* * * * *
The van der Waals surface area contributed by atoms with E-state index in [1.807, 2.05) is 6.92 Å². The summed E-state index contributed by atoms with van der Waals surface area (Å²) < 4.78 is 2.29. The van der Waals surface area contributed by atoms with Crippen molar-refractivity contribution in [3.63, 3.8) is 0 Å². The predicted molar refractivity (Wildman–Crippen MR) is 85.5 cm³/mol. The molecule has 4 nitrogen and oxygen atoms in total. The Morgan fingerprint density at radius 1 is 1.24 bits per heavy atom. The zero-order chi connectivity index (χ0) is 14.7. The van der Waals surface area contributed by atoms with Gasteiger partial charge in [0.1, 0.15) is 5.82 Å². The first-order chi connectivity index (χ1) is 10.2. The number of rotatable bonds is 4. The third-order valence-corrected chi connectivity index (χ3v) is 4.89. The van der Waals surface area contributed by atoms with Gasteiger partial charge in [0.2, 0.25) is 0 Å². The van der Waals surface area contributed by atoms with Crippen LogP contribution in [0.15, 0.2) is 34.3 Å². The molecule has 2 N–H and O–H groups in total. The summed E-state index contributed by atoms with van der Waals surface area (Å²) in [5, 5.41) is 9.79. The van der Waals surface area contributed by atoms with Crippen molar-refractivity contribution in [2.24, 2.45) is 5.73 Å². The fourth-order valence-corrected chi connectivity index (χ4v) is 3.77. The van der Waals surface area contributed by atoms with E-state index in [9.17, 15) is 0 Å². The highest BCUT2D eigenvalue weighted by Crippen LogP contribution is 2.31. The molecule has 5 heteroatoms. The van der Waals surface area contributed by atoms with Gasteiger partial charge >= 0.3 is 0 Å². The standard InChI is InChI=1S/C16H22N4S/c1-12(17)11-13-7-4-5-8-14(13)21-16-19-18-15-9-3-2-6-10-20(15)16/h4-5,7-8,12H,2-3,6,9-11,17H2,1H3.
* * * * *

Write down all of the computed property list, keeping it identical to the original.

The van der Waals surface area contributed by atoms with E-state index in [1.807, 2.05) is 6.92 Å². The summed E-state index contributed by atoms with van der Waals surface area (Å²) < 4.78 is 2.29. The van der Waals surface area contributed by atoms with Crippen molar-refractivity contribution in [3.63, 3.8) is 0 Å². The predicted molar refractivity (Wildman–Crippen MR) is 85.5 cm³/mol. The molecule has 4 nitrogen and oxygen atoms in total. The Morgan fingerprint density at radius 1 is 1.24 bits per heavy atom. The zero-order chi connectivity index (χ0) is 14.7. The van der Waals surface area contributed by atoms with Gasteiger partial charge in [0.1, 0.15) is 5.82 Å². The first-order chi connectivity index (χ1) is 10.2. The number of rotatable bonds is 4. The third-order valence-corrected chi connectivity index (χ3v) is 4.89. The van der Waals surface area contributed by atoms with Gasteiger partial charge in [0.2, 0.25) is 0 Å². The van der Waals surface area contributed by atoms with Crippen LogP contribution in [0.15, 0.2) is 34.3 Å². The molecule has 2 N–H and O–H groups in total. The summed E-state index contributed by atoms with van der Waals surface area (Å²) in [5, 5.41) is 9.79. The van der Waals surface area contributed by atoms with Crippen molar-refractivity contribution in [2.24, 2.45) is 5.73 Å². The fourth-order valence-corrected chi connectivity index (χ4v) is 3.77. The van der Waals surface area contributed by atoms with E-state index in [9.17, 15) is 0 Å². The highest BCUT2D eigenvalue weighted by Crippen LogP contribution is 2.31. The molecule has 5 heteroatoms. The van der Waals surface area contributed by atoms with Gasteiger partial charge >= 0.3 is 0 Å². The standard InChI is InChI=1S/C16H22N4S/c1-12(17)11-13-7-4-5-8-14(13)21-16-19-18-15-9-3-2-6-10-20(15)16/h4-5,7-8,12H,2-3,6,9-11,17H2,1H3.